Cory Munchbach, chief operating officer at customer data platform BlueConic, said Apple had to stand back from a strict reading of its rules because the disruption to the mobile ads ecosystem would be too great.

“Apple can’t put themselves in a situation where they are basically gutting their top-performing apps from a user-consumption perspective,” she said. “That would ultimately hurt iOS.”

For anyone interpreting Apple’s rules strictly, these solutions break the privacy rules set out to iOS users.

Lockdown Privacy, an app that blocks ad trackers, has called Apple’s policy “functionally useless in stopping third-party tracking.” It performed a variety of tests on top apps and observed that personal data and device information is still “being sent to trackers in almost all cases.”

But the companies aggregating user-level data said the reason apps continue to “leak” information such as a user’s IP address and location was simply because some require such information to function. Advertisers must know certain things such as the user’s language or the device screen size, otherwise the app experience would be awful.

The risk is that by allowing user-level data to be used by opaque third parties so long as they promise not to abuse it, Apple is in effect trusting the very same groups that chief executive Tim Cook has lambasted as “hucksters just looking to make a quick buck.”

Companies will pledge that they only look at user-level data once it has been anonymized, but without access to the data or algorithms working behind the scenes, users won’t really know if their data privacy has been preserved, said Munchbach.

“If historical precedent in adtech holds, those black boxes hide a lot of sins,” she said. “It’s not unreasonable to assume it leaves a lot to be desired.”

© 2021 The Financial Times Ltd. All rights reserved Not to be redistributed, copied, or modified in any way.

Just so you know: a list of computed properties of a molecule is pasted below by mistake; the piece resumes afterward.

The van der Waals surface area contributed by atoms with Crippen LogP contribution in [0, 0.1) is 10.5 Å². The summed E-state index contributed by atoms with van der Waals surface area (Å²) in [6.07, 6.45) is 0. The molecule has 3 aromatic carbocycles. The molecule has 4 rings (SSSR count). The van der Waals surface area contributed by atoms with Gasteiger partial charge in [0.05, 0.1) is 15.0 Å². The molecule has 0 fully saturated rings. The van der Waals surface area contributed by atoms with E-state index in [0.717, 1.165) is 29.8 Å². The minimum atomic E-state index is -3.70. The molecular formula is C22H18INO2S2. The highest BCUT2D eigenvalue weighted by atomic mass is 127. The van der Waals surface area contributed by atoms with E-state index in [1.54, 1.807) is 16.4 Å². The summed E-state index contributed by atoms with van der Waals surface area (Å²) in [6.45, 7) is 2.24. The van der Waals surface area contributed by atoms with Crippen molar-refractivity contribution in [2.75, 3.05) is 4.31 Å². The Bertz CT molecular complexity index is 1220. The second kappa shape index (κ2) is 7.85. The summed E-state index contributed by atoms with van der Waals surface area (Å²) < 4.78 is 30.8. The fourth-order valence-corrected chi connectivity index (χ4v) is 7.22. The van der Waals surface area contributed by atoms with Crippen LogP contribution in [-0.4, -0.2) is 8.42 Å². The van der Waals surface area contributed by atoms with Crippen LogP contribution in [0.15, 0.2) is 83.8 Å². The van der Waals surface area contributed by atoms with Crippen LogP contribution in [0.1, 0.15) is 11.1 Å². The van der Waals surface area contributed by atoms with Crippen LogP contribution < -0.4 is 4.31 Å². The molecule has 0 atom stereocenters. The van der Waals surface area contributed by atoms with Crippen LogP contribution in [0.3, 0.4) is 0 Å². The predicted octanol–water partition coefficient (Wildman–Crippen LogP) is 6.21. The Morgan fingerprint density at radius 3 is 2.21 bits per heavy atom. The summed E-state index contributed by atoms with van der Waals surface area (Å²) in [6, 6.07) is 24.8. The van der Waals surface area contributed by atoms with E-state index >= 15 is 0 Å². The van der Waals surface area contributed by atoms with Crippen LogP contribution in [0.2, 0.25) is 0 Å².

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Roku vs. Google drama winds down as companies forge multi-year YouTube deal

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Enlarge / Roku’s 4K Streaming Stick.

Roku

Roku and Google have arrived at a multi-year deal that will keep the YouTube and YouTube TV apps available on Roku’s devices, Roku announced on Twitter this morning. The agreement comes months after the YouTube TV app was pulled from the Roku Channel Store and just one day before the regular YouTube app would have been removed from the store.

Specific terms of the deal haven’t been announced, including how many years “multi-year” means and whether Roku will begin adding decoding support for the AV1 video codec to its hardware. We also don’t know whether the $65-per-month YouTube TV service will return to the Roku store as its own dedicated app or if it will continue to be rolled into the main YouTube app, as it has been since Google added it there to sidestep Roku’s restrictions in May.

Support for the AV1 codec has been one of the major sticking points between the two companies. The YouTube and YouTube TV apps use AV1 (which is backed by Google, among other companies) to deliver compressed 4K and 8K video streams. But because streaming devices tend to use slower, cheaper processors, they rely on dedicated video decoding hardware to be able to actually decompress and display those video files, and while most of these devices support the commonly used H.265/HEVC codec for high-resolution video streams, fewer support the royalty-free AV1 codec.

Roku has said that adding AV1 support to its devices would “increase consumer costs,” and requiring it for YouTube and YouTube TV support would effectively allow Google to dictate which chips Roku uses in its own products. Google has also accused Roku of using its position in the streaming-device market to secure more favorable terms (Roku’s devices account for a plurality of all streaming in North America, though its market share is lower in other regions). The YouTube and YouTube TV apps may not be able to stream high-resolution video on devices without AV1 support, though having those apps available in Roku’s store in any capacity is probably better for both companies than allowing them to be pulled entirely.